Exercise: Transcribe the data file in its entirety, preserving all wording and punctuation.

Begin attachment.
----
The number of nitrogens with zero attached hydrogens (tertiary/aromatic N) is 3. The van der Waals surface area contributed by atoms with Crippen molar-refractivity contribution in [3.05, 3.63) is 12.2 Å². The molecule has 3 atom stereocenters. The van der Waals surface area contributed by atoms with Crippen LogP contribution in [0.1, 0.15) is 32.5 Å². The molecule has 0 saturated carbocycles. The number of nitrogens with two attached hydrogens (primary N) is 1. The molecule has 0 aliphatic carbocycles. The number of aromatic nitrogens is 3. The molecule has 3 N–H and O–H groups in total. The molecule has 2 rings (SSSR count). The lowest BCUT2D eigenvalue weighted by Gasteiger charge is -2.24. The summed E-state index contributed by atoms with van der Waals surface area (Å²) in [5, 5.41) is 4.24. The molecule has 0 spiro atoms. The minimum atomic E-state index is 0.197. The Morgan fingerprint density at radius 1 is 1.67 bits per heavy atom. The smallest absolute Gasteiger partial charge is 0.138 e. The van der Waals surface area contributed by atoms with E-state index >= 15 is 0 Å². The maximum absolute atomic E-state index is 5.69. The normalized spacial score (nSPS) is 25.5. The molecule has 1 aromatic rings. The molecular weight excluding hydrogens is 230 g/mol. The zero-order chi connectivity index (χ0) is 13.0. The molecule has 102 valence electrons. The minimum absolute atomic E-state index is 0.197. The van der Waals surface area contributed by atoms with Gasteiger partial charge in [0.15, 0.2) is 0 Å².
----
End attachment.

The number of nitrogens with zero attached hydrogens (tertiary/aromatic N) is 3. The van der Waals surface area contributed by atoms with Crippen molar-refractivity contribution in [3.05, 3.63) is 12.2 Å². The molecule has 3 atom stereocenters. The van der Waals surface area contributed by atoms with Crippen LogP contribution in [0.1, 0.15) is 32.5 Å². The molecule has 0 saturated carbocycles. The number of nitrogens with two attached hydrogens (primary N) is 1. The molecule has 0 aliphatic carbocycles. The number of aromatic nitrogens is 3. The molecule has 3 N–H and O–H groups in total. The molecule has 2 rings (SSSR count). The lowest BCUT2D eigenvalue weighted by Gasteiger charge is -2.24. The summed E-state index contributed by atoms with van der Waals surface area (Å²) in [5, 5.41) is 4.24. The molecule has 0 spiro atoms. The minimum atomic E-state index is 0.197. The Morgan fingerprint density at radius 1 is 1.67 bits per heavy atom. The smallest absolute Gasteiger partial charge is 0.138 e. The van der Waals surface area contributed by atoms with E-state index >= 15 is 0 Å². The maximum absolute atomic E-state index is 5.69. The normalized spacial score (nSPS) is 25.5. The molecule has 1 aromatic rings. The molecular weight excluding hydrogens is 230 g/mol. The zero-order chi connectivity index (χ0) is 13.0. The molecule has 102 valence electrons. The minimum absolute atomic E-state index is 0.197. The van der Waals surface area contributed by atoms with Gasteiger partial charge in [0.15, 0.2) is 0 Å².